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Reading success stories of greatest professionals stimulates motivational enzyme within us and we all wish to emulate them on path of success.
Exactly with this aim MBARendezvous.com - India's content lead MBA website is presenting you series of success stories of Professionals who have carved niche in their own way and have become icons of Management Fraternity.
Following above you will read today success story of Mr. Shivinder Singh :
Shivinder Singh is the younger son of Late Dr. Parvinder Singh and grandson of Bhai Mohan Singh, the founder of generic drug maker Ranbaxy Laboratories. He is one of the principal promoters of Fortis Healthcare. His passion is to create world`s best healthcare delivery companies based out of India, built on a foundation of strong value system and good work culture. Shivinder Singh and his brother are the Forbes Billionaire Business Tycoons of India. Their Net Worth is US $ 3.2 Billion according to Forbes 2010.He and his brother Malvinder Singh, are among the top twenty richest Indians in the world.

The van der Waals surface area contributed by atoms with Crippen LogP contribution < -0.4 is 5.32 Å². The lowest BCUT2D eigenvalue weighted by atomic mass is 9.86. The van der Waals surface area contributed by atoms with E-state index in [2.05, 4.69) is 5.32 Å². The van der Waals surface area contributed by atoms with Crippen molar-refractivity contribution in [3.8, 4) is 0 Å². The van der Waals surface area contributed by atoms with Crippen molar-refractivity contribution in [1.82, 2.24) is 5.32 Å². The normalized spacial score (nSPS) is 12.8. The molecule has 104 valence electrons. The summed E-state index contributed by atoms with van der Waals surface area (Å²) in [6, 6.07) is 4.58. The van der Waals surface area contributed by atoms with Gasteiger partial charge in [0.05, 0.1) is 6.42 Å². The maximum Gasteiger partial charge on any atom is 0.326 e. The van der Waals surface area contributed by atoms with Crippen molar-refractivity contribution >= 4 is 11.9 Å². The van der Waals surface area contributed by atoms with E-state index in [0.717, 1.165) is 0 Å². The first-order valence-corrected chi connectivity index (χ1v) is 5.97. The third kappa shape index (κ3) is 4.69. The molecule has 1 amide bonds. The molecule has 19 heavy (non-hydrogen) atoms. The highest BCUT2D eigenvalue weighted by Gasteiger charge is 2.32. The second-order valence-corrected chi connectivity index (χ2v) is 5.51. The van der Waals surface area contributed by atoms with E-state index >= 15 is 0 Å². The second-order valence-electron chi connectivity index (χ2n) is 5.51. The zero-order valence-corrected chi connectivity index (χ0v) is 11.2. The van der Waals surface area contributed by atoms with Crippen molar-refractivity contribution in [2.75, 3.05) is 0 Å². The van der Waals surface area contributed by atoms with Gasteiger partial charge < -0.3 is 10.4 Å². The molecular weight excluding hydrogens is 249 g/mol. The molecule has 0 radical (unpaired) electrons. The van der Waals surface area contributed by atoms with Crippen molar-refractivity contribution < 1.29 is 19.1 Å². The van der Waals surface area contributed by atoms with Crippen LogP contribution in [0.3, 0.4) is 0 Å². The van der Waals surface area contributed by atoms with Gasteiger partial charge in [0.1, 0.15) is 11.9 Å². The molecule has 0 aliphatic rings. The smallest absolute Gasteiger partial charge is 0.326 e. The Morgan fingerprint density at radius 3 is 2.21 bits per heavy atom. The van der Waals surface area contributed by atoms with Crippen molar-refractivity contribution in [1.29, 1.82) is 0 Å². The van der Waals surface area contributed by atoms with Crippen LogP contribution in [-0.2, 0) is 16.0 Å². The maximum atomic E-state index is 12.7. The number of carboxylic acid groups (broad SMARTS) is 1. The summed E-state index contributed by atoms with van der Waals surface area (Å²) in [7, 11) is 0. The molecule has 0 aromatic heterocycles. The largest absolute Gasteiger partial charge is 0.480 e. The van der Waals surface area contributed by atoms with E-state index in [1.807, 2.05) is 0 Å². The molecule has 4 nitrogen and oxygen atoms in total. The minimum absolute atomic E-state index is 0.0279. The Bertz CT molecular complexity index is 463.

Mr. Shivinder Singh did his schooling from the Doon School and he is an Honours Graduate in Mathematics from St. Stephens College, Delhi. Mr. Singh did MBA with specialization in health sector management from the Duke University’s Fuqua School of Business School, USA in 2000.
Mr. Shivinder Singh and his brother inherited the family's 33.5% stake in India's leading pharmaceutical company Ranbaxy Laboratories. That was more than five years ago because of the premature death of his father, Mr. Parvinder Singh. Since then the he and his brother have quite admirably managed themselves as well as the company. Although Ranbaxy's profits have taken a beating over the last 12 months the long range plans are very much on course. This year the brothers' private holdings are up.